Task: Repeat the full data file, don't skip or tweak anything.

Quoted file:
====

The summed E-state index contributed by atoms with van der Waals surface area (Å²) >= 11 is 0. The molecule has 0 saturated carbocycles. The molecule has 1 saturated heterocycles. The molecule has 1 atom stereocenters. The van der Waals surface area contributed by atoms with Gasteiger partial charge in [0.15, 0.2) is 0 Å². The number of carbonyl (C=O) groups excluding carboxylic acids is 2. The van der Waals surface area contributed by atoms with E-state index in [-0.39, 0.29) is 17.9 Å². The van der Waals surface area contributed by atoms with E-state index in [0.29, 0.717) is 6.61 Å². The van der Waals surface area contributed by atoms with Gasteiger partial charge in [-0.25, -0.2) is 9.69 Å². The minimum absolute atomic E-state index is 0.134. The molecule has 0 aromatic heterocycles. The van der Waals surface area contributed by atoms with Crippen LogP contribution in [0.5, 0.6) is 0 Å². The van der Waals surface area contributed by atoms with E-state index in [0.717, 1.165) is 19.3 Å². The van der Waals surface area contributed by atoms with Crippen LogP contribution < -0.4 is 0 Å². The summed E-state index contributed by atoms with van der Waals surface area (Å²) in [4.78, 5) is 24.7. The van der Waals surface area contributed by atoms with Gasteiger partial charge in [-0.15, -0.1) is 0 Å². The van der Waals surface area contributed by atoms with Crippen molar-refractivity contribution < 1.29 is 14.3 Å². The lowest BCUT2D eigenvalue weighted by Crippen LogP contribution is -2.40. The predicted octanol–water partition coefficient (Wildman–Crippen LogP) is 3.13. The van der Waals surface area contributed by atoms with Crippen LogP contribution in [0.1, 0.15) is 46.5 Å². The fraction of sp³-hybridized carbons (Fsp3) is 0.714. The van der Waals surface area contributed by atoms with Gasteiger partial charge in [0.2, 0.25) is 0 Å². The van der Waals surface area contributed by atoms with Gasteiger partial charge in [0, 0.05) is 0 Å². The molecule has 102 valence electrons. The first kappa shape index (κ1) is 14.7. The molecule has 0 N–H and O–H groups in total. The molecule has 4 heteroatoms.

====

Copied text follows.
The summed E-state index contributed by atoms with van der Waals surface area (Å²) >= 11 is 0. The molecule has 0 saturated carbocycles. The molecule has 1 saturated heterocycles. The molecule has 1 atom stereocenters. The van der Waals surface area contributed by atoms with Gasteiger partial charge in [0.15, 0.2) is 0 Å². The number of carbonyl (C=O) groups excluding carboxylic acids is 2. The van der Waals surface area contributed by atoms with E-state index in [-0.39, 0.29) is 17.9 Å². The van der Waals surface area contributed by atoms with E-state index in [0.29, 0.717) is 6.61 Å². The van der Waals surface area contributed by atoms with Gasteiger partial charge in [-0.25, -0.2) is 9.69 Å². The minimum absolute atomic E-state index is 0.134. The molecule has 0 aromatic heterocycles. The van der Waals surface area contributed by atoms with Crippen LogP contribution in [0.5, 0.6) is 0 Å². The van der Waals surface area contributed by atoms with E-state index in [0.717, 1.165) is 19.3 Å². The van der Waals surface area contributed by atoms with Crippen LogP contribution < -0.4 is 0 Å². The summed E-state index contributed by atoms with van der Waals surface area (Å²) in [4.78, 5) is 24.7. The van der Waals surface area contributed by atoms with Gasteiger partial charge in [-0.15, -0.1) is 0 Å². The van der Waals surface area contributed by atoms with Crippen molar-refractivity contribution < 1.29 is 14.3 Å². The lowest BCUT2D eigenvalue weighted by Crippen LogP contribution is -2.40. The predicted octanol–water partition coefficient (Wildman–Crippen LogP) is 3.13. The van der Waals surface area contributed by atoms with Crippen LogP contribution in [0.1, 0.15) is 46.5 Å². The fraction of sp³-hybridized carbons (Fsp3) is 0.714. The van der Waals surface area contributed by atoms with Gasteiger partial charge in [0.2, 0.25) is 0 Å². The van der Waals surface area contributed by atoms with Gasteiger partial charge in [0, 0.05) is 0 Å². The molecule has 102 valence electrons. The first kappa shape index (κ1) is 14.7. The molecule has 0 N–H and O–H groups in total. The molecule has 4 heteroatoms.